United States District Court, S.D. California
SAMUEL W. GIBBS III, Plaintiff,
SAN DIEGO CHILD SUPPORT SERVICES, Defendant.
ORDER GRANTING MOTION TO AMEND COMPLAINT
Dana M. Sabraw, United States District Judge
matter comes before the Court on Plaintiff Samuel W. Gibbs
III's motion to amend complaint, seeking to substitute
County of San Diego for San Diego Child Support Services
(“SDCSS”) as a defendant. For the following
reasons, the Court grants the motion.
October 24, 2014, Plaintiff, proceeding pro se, filed a
complaint against Defendants Shari L. Kugler and SDCSS. After
Plaintiff's several failed attempts to effect service on
Kugler, the Court dismissed the complaint against Kugler on
January 26, 2017.
December 27, 2016, Plaintiff filed a request for entry of
default against SDCSS, which the Clerk of Court granted on
January 3, 2017. Subsequently, on February 15, 2017,
Plaintiff filed a motion for default judgment against SDCSS.
On February 23, 2017, County of San Diego moved to set aside
the default entered against its department, SDCSS, arguing
defective service was made on an improper defendant because a
department of a municipality may not be sued. In response to
the motion to set aside default, Plaintiff filed a motion for
joinder of parties, requesting that County of San Diego be
joined as a defendant.
March 17, 2017, Plaintiff filed a motion to amend complaint
accompanied by a proposed first amended complaint
(“FAC”), seeking to substitute County of San
Diego as a defendant in lieu of SDCSS. County of San Diego
filed a response in opposition to the motion. Plaintiff did
not file a reply. Instead, Plaintiff filed a motion for
of the Federal Rules of Civil Procedure mandates that
district courts “should freely give leave [to amend]
when justice so requires.” Fed.R.Civ.P. 15(a)(2).
“This policy is to be applied with extreme
liberality.” Eminence Capital, LLC v. Aspeon,
Inc., 316 F.3d 1048, 1051 (9th Cir. 2003) (quotation
omitted). “[T]he ‘rule favoring liberality in
amendments to pleadings is particularly important for [a] pro
se litigant. Presumably unskilled in the law, the pro se
litigant is far more prone to making errors in pleading than
the person who benefits from the representation of
counsel.'” Lopez v. Smith, 203 F.3d 1122,
1131 (9th Cir. 2000) (quoting Noll v. Carlson, 809
F.2d 1446, 1448 (9th Cir. 1987)).
determining whether to allow an amendment, courts consider
whether there is “undue delay, bad faith or dilatory
motive on the part of the movant, repeated failure to cure
deficiencies by amendments previously allowed, undue
prejudice to the opposing party by virtue of allowance of the
amendment, [and] futility of amendment[.]” Foman v.
Davis, 371 U.S. 178, 182 (1962); see also Smith v.
Pac. Prop. Dev. Co., 358 F.3d 1097, 1101 (9th Cir. 2004)
(citing the Forman factors). “Not all of the
[Foman] factors merit equal weight…. [I]t is
the consideration of prejudice to the opposing party that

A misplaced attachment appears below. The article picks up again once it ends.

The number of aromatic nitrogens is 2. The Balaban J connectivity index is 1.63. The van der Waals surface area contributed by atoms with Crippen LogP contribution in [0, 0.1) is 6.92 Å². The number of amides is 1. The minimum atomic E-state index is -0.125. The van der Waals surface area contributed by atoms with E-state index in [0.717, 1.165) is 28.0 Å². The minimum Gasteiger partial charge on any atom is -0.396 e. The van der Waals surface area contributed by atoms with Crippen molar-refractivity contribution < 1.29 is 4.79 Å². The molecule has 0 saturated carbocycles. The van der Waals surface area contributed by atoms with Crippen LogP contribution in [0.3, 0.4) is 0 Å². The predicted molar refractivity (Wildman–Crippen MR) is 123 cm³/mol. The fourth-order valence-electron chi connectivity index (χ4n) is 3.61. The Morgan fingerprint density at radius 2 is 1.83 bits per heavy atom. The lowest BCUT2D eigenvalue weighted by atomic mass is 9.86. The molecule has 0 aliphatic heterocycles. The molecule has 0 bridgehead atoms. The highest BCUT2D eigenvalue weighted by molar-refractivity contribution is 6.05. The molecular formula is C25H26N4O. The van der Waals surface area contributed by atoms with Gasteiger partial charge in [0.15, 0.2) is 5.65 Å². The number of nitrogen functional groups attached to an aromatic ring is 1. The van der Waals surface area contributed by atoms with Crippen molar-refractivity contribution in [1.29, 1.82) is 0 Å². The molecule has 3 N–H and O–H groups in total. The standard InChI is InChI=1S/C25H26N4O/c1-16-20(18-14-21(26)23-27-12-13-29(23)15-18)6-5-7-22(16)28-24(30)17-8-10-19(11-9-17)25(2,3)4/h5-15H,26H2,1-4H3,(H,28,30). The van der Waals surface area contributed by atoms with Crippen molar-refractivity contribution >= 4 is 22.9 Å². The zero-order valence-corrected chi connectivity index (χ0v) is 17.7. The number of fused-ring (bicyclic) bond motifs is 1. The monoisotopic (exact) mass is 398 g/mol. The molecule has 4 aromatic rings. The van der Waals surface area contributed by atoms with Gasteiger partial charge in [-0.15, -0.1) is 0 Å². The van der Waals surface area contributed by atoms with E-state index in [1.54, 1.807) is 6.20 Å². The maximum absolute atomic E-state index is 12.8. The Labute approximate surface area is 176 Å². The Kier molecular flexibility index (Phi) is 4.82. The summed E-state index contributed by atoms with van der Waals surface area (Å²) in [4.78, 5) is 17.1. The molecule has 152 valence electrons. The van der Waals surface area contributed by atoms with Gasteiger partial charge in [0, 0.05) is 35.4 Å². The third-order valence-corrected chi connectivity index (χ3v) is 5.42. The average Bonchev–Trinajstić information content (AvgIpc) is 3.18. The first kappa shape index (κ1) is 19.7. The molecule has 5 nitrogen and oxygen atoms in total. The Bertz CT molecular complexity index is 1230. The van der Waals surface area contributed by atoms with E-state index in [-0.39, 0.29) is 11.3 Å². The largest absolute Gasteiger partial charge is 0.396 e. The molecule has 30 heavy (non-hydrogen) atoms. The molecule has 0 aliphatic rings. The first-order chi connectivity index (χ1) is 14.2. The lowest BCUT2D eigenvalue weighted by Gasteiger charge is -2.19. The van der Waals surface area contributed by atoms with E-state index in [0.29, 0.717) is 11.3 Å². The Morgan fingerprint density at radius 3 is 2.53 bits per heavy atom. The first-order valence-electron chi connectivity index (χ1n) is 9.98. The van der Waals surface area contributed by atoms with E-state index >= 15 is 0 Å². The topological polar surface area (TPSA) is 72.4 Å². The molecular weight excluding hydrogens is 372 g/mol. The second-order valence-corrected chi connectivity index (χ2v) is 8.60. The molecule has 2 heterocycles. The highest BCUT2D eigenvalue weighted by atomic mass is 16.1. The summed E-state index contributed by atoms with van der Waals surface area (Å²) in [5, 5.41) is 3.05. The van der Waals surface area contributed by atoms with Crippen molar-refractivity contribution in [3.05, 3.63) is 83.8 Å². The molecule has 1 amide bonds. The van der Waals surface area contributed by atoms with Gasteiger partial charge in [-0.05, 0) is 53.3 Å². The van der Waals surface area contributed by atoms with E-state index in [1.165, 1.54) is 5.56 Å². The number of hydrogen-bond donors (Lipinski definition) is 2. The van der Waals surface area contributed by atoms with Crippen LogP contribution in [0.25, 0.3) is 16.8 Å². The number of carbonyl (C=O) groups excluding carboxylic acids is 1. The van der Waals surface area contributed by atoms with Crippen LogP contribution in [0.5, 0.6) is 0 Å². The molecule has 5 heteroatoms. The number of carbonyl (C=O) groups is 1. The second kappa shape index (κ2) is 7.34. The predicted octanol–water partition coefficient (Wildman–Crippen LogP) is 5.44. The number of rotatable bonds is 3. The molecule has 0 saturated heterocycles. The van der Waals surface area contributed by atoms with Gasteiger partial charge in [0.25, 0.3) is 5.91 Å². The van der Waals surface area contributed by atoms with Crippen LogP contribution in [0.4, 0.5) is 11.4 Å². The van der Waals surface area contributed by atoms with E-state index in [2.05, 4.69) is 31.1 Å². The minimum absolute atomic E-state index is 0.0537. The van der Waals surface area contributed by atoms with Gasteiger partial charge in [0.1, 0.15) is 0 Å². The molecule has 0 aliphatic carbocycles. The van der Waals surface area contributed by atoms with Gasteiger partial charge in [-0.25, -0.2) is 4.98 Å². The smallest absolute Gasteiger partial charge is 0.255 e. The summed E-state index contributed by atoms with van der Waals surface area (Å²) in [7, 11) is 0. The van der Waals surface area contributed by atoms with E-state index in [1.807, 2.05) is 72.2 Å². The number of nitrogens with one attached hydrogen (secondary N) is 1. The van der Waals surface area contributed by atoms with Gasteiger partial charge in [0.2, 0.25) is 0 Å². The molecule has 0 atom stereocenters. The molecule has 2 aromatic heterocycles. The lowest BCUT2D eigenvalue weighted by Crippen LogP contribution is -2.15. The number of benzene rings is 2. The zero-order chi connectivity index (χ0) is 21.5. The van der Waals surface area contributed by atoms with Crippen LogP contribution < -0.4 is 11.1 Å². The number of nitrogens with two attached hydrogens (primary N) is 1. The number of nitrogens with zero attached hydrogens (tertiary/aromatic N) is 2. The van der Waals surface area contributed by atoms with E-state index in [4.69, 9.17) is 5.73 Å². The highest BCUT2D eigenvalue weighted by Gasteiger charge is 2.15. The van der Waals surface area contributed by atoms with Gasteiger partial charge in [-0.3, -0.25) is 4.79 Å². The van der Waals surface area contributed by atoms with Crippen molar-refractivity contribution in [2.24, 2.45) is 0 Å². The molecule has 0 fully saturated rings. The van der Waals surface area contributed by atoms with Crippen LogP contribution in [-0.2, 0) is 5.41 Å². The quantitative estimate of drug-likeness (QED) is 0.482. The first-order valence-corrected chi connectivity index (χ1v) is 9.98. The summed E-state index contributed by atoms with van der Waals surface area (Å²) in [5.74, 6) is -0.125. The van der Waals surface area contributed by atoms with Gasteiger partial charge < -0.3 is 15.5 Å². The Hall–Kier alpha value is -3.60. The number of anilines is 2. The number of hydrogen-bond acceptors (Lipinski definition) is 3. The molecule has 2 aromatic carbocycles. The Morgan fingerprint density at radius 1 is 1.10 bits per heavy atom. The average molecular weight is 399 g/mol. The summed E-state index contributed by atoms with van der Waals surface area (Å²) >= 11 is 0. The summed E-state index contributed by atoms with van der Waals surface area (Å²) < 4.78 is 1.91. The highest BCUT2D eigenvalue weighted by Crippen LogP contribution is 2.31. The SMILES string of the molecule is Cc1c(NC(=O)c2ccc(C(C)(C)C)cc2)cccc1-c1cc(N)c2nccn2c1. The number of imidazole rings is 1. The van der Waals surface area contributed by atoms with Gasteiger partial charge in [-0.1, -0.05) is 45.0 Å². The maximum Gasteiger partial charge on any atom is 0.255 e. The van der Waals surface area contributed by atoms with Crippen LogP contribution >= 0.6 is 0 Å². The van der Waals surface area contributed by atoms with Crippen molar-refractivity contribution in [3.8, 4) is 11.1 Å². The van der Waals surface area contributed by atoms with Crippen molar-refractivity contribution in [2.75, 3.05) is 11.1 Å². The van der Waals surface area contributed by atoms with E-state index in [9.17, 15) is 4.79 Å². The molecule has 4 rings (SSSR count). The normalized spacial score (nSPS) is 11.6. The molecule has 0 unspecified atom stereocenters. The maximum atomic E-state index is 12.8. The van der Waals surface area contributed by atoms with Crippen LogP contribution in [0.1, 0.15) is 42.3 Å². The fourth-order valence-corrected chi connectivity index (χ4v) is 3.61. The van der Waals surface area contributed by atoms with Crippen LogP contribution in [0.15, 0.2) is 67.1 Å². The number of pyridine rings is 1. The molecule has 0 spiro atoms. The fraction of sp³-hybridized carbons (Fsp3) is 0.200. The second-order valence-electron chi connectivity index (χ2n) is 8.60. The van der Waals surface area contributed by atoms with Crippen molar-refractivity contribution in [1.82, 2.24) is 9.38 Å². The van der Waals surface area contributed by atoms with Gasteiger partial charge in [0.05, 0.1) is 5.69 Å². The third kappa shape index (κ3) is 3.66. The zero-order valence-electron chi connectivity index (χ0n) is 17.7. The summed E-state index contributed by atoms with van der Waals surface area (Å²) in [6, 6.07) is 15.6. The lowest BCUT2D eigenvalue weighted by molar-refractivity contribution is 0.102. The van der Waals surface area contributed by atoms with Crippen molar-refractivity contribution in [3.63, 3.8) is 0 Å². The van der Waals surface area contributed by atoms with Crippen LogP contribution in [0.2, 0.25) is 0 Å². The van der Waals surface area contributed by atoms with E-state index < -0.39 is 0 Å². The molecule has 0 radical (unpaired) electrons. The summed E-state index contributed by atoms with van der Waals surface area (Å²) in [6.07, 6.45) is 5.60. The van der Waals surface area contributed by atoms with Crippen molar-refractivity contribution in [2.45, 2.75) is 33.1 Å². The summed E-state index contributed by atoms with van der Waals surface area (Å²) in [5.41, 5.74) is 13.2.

carries the greatest weight.” Eminence
Capital, 316 F.3d at 1052 (citing DCD Programs, Ltd.
v. Leighton, 833 F.2d 183, 185 (9th Cir. 1987));
Howey v. United States, 481 F.2d 1187, 1190 (9th
Cir. 1973) (“the crucial factor is the resulting
prejudice to the opposing party.”). “The party
opposing amendment bears the burden of showing
prejudice.” DCD Programs, 833 F.2d at 187.
“Absent prejudice, or a strong showing of any of the
remaining Foman factors, there exists a
presumption under Rule 15(a) in favor of granting
leave to amend.” Eminence Capital, 316 F.3d at
1052 (italics in original).
of San Diego does not contend the proposed FAC would impose
undue prejudice or that Plaintiff has exhibited undue delay
or bad faith. Indeed, the Court finds no undue prejudice
exists as to County of San Diego, because Plaintiff is not
seeking to add new claims or allege new facts with this
amendment. Moreover, given Plaintiff's pro se status and
lack of legal expertise, the Court does not find any instance
of undue delay or bad faith on the part of Plaintiff in
bringing this motion. County of San Diego's sole argument
against granting leave to amend is futility. However, most
courts recognize that “‘[d]enial of leave to
amend on [futility] ground[s] is rare.'”
Defazio v. Hollister, Inc., No. CIV 04-1358 WBS GGH,
2008 WL 2825045, at *2 (E.D. Cal. July 21, 2008) (quoting
Netbula v. Distinct Corp., 212 F.R.D. 534, 539 (N.D.
Cal. 2003). To the extent County of San Diego challenges the
merits of the FAC, the Court defers consideration of the
merits until after Plaintiff files the FAC. See
Netbula, 212 F.R.D. at 539 (“Ordinarily, courts
will defer consideration of challenges to the merits of a
proposed amended pleading until after leave to amend is
granted and the amended pleading is filed.”); Hynix
Semiconductor Inc. v. Toshiba Corp., No. C-04--4708 VRW,
2006 WL 3093812, at *2 (N.D. Cal. Oct. 31, 2006)
(Defendant's challenges to the merits of a proposed
amended pleading “should be addressed in a motion to
dismiss or for summary judgment, not in an opposition to the
present motion for leave to amend.”).
after considering the Foman factors, the Court finds
that leave to amend ...